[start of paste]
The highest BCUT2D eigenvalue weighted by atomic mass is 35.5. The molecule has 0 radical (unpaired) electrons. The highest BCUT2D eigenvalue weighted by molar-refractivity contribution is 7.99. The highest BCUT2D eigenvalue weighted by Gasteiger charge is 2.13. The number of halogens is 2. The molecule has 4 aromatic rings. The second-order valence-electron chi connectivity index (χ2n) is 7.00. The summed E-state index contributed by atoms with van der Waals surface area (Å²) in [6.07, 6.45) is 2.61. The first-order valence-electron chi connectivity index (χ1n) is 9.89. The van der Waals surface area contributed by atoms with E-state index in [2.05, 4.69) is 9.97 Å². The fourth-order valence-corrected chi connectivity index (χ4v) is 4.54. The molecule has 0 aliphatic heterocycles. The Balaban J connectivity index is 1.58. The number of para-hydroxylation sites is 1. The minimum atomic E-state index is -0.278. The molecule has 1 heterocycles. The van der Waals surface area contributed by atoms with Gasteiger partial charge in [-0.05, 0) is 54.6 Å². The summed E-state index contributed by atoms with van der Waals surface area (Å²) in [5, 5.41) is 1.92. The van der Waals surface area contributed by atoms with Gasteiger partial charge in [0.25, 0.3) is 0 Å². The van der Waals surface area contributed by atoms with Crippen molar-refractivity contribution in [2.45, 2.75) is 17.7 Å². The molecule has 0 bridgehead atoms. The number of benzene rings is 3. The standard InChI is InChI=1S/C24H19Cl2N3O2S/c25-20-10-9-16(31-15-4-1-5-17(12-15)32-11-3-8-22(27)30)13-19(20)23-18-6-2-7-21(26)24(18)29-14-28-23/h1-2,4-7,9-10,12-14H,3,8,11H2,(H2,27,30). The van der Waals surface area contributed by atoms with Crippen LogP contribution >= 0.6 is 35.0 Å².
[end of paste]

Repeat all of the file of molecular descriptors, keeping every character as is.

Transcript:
The highest BCUT2D eigenvalue weighted by atomic mass is 35.5. The molecule has 0 radical (unpaired) electrons. The highest BCUT2D eigenvalue weighted by molar-refractivity contribution is 7.99. The highest BCUT2D eigenvalue weighted by Gasteiger charge is 2.13. The number of halogens is 2. The molecule has 4 aromatic rings. The second-order valence-electron chi connectivity index (χ2n) is 7.00. The summed E-state index contributed by atoms with van der Waals surface area (Å²) in [6.07, 6.45) is 2.61. The first-order valence-electron chi connectivity index (χ1n) is 9.89. The van der Waals surface area contributed by atoms with E-state index in [2.05, 4.69) is 9.97 Å². The fourth-order valence-corrected chi connectivity index (χ4v) is 4.54. The molecule has 0 aliphatic heterocycles. The Balaban J connectivity index is 1.58. The number of para-hydroxylation sites is 1. The minimum atomic E-state index is -0.278. The molecule has 1 heterocycles. The van der Waals surface area contributed by atoms with Gasteiger partial charge in [-0.05, 0) is 54.6 Å². The summed E-state index contributed by atoms with van der Waals surface area (Å²) in [5, 5.41) is 1.92. The van der Waals surface area contributed by atoms with Gasteiger partial charge in [0.25, 0.3) is 0 Å². The van der Waals surface area contributed by atoms with Crippen molar-refractivity contribution in [2.45, 2.75) is 17.7 Å². The molecule has 0 bridgehead atoms. The number of benzene rings is 3. The standard InChI is InChI=1S/C24H19Cl2N3O2S/c25-20-10-9-16(31-15-4-1-5-17(12-15)32-11-3-8-22(27)30)13-19(20)23-18-6-2-7-21(26)24(18)29-14-28-23/h1-2,4-7,9-10,12-14H,3,8,11H2,(H2,27,30). The van der Waals surface area contributed by atoms with Crippen LogP contribution >= 0.6 is 35.0 Å².